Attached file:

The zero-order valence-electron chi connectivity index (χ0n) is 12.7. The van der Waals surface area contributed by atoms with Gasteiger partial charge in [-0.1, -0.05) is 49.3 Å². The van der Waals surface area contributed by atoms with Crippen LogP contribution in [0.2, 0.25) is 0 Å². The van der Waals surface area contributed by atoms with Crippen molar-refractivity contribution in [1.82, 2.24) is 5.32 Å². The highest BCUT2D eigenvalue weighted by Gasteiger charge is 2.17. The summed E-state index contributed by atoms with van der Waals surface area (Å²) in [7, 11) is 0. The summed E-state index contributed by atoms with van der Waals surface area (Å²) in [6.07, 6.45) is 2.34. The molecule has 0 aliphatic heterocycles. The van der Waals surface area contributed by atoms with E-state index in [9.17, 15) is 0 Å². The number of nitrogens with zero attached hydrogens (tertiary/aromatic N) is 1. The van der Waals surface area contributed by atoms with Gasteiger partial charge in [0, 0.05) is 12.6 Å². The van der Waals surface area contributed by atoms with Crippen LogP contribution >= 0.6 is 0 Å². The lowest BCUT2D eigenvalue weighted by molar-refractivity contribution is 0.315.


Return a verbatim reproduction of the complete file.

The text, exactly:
The zero-order valence-electron chi connectivity index (χ0n) is 12.7. The van der Waals surface area contributed by atoms with Gasteiger partial charge in [-0.1, -0.05) is 49.3 Å². The van der Waals surface area contributed by atoms with Crippen LogP contribution in [0.2, 0.25) is 0 Å². The van der Waals surface area contributed by atoms with Crippen molar-refractivity contribution in [1.82, 2.24) is 5.32 Å². The highest BCUT2D eigenvalue weighted by Gasteiger charge is 2.17. The summed E-state index contributed by atoms with van der Waals surface area (Å²) in [7, 11) is 0. The summed E-state index contributed by atoms with van der Waals surface area (Å²) in [6.07, 6.45) is 2.34. The molecule has 0 aliphatic heterocycles. The van der Waals surface area contributed by atoms with E-state index in [9.17, 15) is 0 Å². The number of nitrogens with zero attached hydrogens (tertiary/aromatic N) is 1. The van der Waals surface area contributed by atoms with Gasteiger partial charge in [0, 0.05) is 12.6 Å². The van der Waals surface area contributed by atoms with Crippen LogP contribution >= 0.6 is 0 Å². The lowest BCUT2D eigenvalue weighted by molar-refractivity contribution is 0.315.